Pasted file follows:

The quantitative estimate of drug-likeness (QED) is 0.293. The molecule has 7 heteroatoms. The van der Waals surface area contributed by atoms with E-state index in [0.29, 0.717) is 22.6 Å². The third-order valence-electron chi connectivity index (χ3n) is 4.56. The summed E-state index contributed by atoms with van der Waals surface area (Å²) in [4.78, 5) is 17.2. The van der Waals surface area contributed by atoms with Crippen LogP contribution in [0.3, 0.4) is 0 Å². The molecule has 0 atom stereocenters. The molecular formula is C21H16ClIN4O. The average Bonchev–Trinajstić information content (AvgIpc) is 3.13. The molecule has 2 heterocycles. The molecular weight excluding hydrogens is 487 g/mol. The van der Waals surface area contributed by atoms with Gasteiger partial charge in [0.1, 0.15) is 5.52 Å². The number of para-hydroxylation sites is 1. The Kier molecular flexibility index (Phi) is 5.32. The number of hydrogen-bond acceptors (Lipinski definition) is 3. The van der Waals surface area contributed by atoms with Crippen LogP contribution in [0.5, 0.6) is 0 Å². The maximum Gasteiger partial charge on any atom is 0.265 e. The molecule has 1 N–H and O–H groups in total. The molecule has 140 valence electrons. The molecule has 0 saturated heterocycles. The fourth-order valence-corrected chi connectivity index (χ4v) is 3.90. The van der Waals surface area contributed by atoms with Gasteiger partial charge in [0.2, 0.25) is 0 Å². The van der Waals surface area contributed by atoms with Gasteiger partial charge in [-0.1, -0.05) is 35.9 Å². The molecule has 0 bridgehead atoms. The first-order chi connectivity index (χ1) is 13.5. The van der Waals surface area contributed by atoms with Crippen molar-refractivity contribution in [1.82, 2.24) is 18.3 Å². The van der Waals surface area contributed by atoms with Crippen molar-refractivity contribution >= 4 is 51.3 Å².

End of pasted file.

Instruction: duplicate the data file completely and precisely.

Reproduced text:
The quantitative estimate of drug-likeness (QED) is 0.293. The molecule has 7 heteroatoms. The van der Waals surface area contributed by atoms with E-state index in [0.29, 0.717) is 22.6 Å². The third-order valence-electron chi connectivity index (χ3n) is 4.56. The summed E-state index contributed by atoms with van der Waals surface area (Å²) in [4.78, 5) is 17.2. The van der Waals surface area contributed by atoms with Crippen LogP contribution in [0.3, 0.4) is 0 Å². The molecule has 0 atom stereocenters. The molecular formula is C21H16ClIN4O. The average Bonchev–Trinajstić information content (AvgIpc) is 3.13. The molecule has 2 heterocycles. The molecular weight excluding hydrogens is 487 g/mol. The van der Waals surface area contributed by atoms with Gasteiger partial charge in [0.1, 0.15) is 5.52 Å². The number of para-hydroxylation sites is 1. The Kier molecular flexibility index (Phi) is 5.32. The number of hydrogen-bond acceptors (Lipinski definition) is 3. The van der Waals surface area contributed by atoms with Crippen LogP contribution in [0.5, 0.6) is 0 Å². The maximum Gasteiger partial charge on any atom is 0.265 e. The molecule has 1 N–H and O–H groups in total. The molecule has 140 valence electrons. The molecule has 0 saturated heterocycles. The fourth-order valence-corrected chi connectivity index (χ4v) is 3.90. The van der Waals surface area contributed by atoms with Gasteiger partial charge in [0.2, 0.25) is 0 Å². The van der Waals surface area contributed by atoms with Gasteiger partial charge in [-0.1, -0.05) is 35.9 Å². The molecule has 0 bridgehead atoms. The first-order chi connectivity index (χ1) is 13.5. The van der Waals surface area contributed by atoms with Crippen molar-refractivity contribution in [1.82, 2.24) is 18.3 Å². The van der Waals surface area contributed by atoms with Crippen molar-refractivity contribution >= 4 is 51.3 Å².